Rouge de Colere has been Toolbox’s more hardcore oriented label since the early days when they set up their distribution in Paris around 1998. Early releases were by Sammy, Speedy Q’s, Fast Forward, Heretik – and a white label only 12” by Radium which never made it to the trademark red vinyl general release. In 2002, a record by BudBurnerz was the high point for the label, but then it ceased production for a decade, and it wasn’t until 2012 when it made a comeback in conjunction with Toolbox picking up pressing more releases again including their other labels (Peur Bleue, P’tit Gris, Toolbox Killerz, and more recently Acid Night). Since the hiatus, [Read more →]

Press Reviews

Strike! – Streitschrift für revolutionären Unionismus und Rätekommunismus
Ausgabe 1, January 2013.

A nicely produced 40 page magazine that situates itself in the tradition of the Unionen of the post-WWI years and of the Industrial Workers of the World. With articles addressing direct action, a manifesto of class autonomy, “notes on workers struggles”, a debate on the role of trade unions, and a first part of a history of revolutionary Unionism, the magazine makes a promising beginning. But it remains to be seen if it will keep up the good work with regular future issues and arrive at a convincing contemporary political form derived from Unionism and classical Council Communism. A historical publication on currents of the anti-authoritarian workers’ movement which will deal with various aspects of the Unionen-movement as well as some post-68 developments is announced for publication this autumn.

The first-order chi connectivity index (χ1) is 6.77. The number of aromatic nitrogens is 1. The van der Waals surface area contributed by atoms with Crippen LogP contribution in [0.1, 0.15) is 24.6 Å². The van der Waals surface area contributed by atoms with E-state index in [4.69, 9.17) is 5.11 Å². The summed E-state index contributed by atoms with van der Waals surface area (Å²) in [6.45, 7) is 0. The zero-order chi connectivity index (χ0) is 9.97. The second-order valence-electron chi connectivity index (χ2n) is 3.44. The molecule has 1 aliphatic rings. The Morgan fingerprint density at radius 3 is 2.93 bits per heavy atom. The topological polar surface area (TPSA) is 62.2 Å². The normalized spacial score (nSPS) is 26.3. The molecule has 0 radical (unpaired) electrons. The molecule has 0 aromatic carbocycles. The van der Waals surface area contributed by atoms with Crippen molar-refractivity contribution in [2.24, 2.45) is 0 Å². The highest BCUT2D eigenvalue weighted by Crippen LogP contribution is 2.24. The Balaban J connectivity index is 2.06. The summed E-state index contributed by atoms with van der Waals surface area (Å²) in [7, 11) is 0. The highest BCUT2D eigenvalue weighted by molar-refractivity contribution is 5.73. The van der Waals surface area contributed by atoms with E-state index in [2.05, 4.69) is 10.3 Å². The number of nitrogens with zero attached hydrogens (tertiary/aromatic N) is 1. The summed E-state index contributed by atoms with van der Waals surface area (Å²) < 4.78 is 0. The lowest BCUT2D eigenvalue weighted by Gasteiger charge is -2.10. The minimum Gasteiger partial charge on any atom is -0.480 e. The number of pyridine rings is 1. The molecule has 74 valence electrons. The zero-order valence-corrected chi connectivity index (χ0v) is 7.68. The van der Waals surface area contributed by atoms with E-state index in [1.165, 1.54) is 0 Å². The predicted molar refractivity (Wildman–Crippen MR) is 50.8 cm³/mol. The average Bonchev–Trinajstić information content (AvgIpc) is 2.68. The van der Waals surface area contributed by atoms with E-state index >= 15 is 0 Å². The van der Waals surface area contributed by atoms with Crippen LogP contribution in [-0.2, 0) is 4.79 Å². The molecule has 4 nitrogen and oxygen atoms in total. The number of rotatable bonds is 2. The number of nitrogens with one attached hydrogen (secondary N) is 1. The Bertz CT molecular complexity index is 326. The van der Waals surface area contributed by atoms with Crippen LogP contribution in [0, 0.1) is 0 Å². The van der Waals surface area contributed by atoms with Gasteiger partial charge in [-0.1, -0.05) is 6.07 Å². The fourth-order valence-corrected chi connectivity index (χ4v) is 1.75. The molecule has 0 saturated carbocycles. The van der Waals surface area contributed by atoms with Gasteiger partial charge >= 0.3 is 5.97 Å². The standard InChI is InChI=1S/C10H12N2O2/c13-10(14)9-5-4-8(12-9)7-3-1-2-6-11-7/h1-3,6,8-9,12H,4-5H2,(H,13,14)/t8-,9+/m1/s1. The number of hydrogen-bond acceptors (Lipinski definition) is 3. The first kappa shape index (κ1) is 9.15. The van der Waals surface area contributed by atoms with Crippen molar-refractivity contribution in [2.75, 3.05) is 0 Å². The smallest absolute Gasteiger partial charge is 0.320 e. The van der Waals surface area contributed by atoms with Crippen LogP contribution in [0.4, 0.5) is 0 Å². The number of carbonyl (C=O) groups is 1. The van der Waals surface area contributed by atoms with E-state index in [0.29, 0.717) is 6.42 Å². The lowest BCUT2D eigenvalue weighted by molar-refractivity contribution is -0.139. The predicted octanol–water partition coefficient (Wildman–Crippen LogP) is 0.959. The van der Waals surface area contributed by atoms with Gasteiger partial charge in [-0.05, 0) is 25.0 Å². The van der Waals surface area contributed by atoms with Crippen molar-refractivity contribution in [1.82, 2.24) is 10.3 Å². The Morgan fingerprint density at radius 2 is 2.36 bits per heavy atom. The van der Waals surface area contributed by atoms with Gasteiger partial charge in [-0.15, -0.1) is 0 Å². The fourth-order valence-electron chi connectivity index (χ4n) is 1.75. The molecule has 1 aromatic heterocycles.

Contact: Strike! C/o Rotes Antiquariat, Rungestr. 20, 10179 Berlin

Fight Back #5 – Neonazis in Berlin & Brandenburg – eine Antifa-Recherche. April 2013